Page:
Thai ruby guide aims to provide transparency

August 18, 2008

A new Ruby Guide developed by the Thai Gem and Jewelry Traders Association (TGJTA) is aimed at creating transparency in the Thai gem market. The country is a major worldwide trading, processing, and treating centre for rubies and other gemstones.

Full disclosure and re-instilling confidence in the Thai coloured gemstone market are the driving forces behind a new all-encompassing quality ruby guide.

Presented by the Thai Gem and Jewelry Traders Association (TGJTA), a first draft of the Ruby Guide categorizes rubies for colour, shape, and size in chart form.

TGJTA president Vichai Assarasakorn said adopting the guide is vital to Thailand’s growth in certain international gemstone markets, particularly in countries such as China, India, and Russia, along with the Middle East.

“Thailand is the world’s leading coloured gemstone jewellery manufacturing and trading hub,” Assarasakorn said. “It is our industry’s endeavour to make our products more accessible and sellable throughout the supply pipeline, from manufacturer to wholesaler, jewellery retailer, and ultimately the consumer.”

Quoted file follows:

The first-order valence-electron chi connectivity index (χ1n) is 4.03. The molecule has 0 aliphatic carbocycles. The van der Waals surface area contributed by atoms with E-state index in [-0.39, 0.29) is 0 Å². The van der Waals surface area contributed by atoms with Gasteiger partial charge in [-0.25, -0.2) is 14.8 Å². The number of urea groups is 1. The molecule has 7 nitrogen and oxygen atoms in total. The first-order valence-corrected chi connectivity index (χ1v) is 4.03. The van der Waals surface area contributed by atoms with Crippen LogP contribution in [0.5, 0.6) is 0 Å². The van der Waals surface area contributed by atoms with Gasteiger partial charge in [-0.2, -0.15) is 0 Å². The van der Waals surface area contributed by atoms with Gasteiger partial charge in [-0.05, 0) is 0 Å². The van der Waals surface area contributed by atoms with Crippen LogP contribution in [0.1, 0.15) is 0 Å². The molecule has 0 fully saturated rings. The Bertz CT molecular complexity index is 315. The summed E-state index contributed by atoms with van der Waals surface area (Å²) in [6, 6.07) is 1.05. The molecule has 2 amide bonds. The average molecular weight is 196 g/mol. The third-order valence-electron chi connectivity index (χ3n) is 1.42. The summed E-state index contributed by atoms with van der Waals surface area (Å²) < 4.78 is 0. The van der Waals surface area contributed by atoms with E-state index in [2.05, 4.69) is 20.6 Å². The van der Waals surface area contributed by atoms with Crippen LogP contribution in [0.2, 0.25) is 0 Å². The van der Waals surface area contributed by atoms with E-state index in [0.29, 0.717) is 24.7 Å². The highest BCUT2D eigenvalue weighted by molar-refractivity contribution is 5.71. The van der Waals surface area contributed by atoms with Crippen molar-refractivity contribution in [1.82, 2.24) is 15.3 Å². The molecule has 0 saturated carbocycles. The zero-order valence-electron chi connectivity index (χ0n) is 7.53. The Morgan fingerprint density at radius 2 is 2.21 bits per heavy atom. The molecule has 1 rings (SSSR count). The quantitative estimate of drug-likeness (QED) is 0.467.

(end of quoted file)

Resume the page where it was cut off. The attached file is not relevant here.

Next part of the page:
The Thai gemstone market came under fire in 2001 when undisclosed beryllium-treated sapphires that came out of local laboratories were sold as heat-treated, pinkish orange padparadscha sapphire.

Assarasakorn emphasized the country is taking a leading role in providing consumers with full gemstone disclosure.

“We hope that gemstone laboratories will learn about, adopt, and integrate this guide into their identification documentation,” he stated. “The guide will enable them to give consumers the required and correct information, whether the gemstones are treated or not, and if so, about the nature and measure of the modifications to the stones. And by means of the guide, the Thai gemstone marketers will systematically disclose the exact nature of each stone to the downstream markets, offering complete and unequivocal information to the consumer.”

The guide is scheduled to be ratified in 2009 and will carry both the CIBJO and TGJTA logo.

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